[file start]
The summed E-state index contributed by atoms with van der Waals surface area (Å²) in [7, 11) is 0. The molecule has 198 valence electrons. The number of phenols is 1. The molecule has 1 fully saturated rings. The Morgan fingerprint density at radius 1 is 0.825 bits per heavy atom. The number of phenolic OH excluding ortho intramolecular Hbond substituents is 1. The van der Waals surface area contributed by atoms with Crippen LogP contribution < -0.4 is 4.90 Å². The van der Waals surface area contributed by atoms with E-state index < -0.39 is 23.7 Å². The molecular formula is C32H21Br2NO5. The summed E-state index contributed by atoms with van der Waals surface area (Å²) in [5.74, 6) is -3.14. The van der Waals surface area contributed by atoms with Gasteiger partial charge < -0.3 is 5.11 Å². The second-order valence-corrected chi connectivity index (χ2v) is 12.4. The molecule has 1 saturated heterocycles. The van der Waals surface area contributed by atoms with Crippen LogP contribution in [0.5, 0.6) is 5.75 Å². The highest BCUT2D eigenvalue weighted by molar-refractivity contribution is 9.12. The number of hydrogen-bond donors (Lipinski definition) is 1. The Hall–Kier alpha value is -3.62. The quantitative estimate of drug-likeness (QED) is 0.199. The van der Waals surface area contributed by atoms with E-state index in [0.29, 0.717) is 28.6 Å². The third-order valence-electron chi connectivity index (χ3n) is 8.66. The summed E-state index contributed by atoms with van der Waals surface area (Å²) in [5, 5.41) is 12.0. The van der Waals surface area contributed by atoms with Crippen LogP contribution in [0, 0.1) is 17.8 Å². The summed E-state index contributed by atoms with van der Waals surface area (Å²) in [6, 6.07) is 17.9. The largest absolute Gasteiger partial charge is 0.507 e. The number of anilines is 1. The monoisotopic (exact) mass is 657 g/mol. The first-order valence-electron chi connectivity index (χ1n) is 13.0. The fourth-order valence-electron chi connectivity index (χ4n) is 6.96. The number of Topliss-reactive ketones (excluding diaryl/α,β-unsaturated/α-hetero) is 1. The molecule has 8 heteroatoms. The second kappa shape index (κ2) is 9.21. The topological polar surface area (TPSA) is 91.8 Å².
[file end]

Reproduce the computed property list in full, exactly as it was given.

The summed E-state index contributed by atoms with van der Waals surface area (Å²) in [7, 11) is 0. The molecule has 198 valence electrons. The number of phenols is 1. The molecule has 1 fully saturated rings. The Morgan fingerprint density at radius 1 is 0.825 bits per heavy atom. The number of phenolic OH excluding ortho intramolecular Hbond substituents is 1. The van der Waals surface area contributed by atoms with Crippen LogP contribution < -0.4 is 4.90 Å². The van der Waals surface area contributed by atoms with E-state index < -0.39 is 23.7 Å². The molecular formula is C32H21Br2NO5. The summed E-state index contributed by atoms with van der Waals surface area (Å²) in [5.74, 6) is -3.14. The van der Waals surface area contributed by atoms with Gasteiger partial charge < -0.3 is 5.11 Å². The second-order valence-corrected chi connectivity index (χ2v) is 12.4. The molecule has 1 saturated heterocycles. The van der Waals surface area contributed by atoms with Crippen LogP contribution in [0.5, 0.6) is 5.75 Å². The highest BCUT2D eigenvalue weighted by molar-refractivity contribution is 9.12. The number of hydrogen-bond donors (Lipinski definition) is 1. The Hall–Kier alpha value is -3.62. The quantitative estimate of drug-likeness (QED) is 0.199. The van der Waals surface area contributed by atoms with E-state index in [0.29, 0.717) is 28.6 Å². The third-order valence-electron chi connectivity index (χ3n) is 8.66. The summed E-state index contributed by atoms with van der Waals surface area (Å²) in [5, 5.41) is 12.0. The van der Waals surface area contributed by atoms with Crippen LogP contribution in [0, 0.1) is 17.8 Å². The summed E-state index contributed by atoms with van der Waals surface area (Å²) in [6, 6.07) is 17.9. The largest absolute Gasteiger partial charge is 0.507 e. The number of anilines is 1. The monoisotopic (exact) mass is 657 g/mol. The first-order valence-electron chi connectivity index (χ1n) is 13.0. The fourth-order valence-electron chi connectivity index (χ4n) is 6.96. The number of Topliss-reactive ketones (excluding diaryl/α,β-unsaturated/α-hetero) is 1. The molecule has 8 heteroatoms. The second kappa shape index (κ2) is 9.21. The topological polar surface area (TPSA) is 91.8 Å².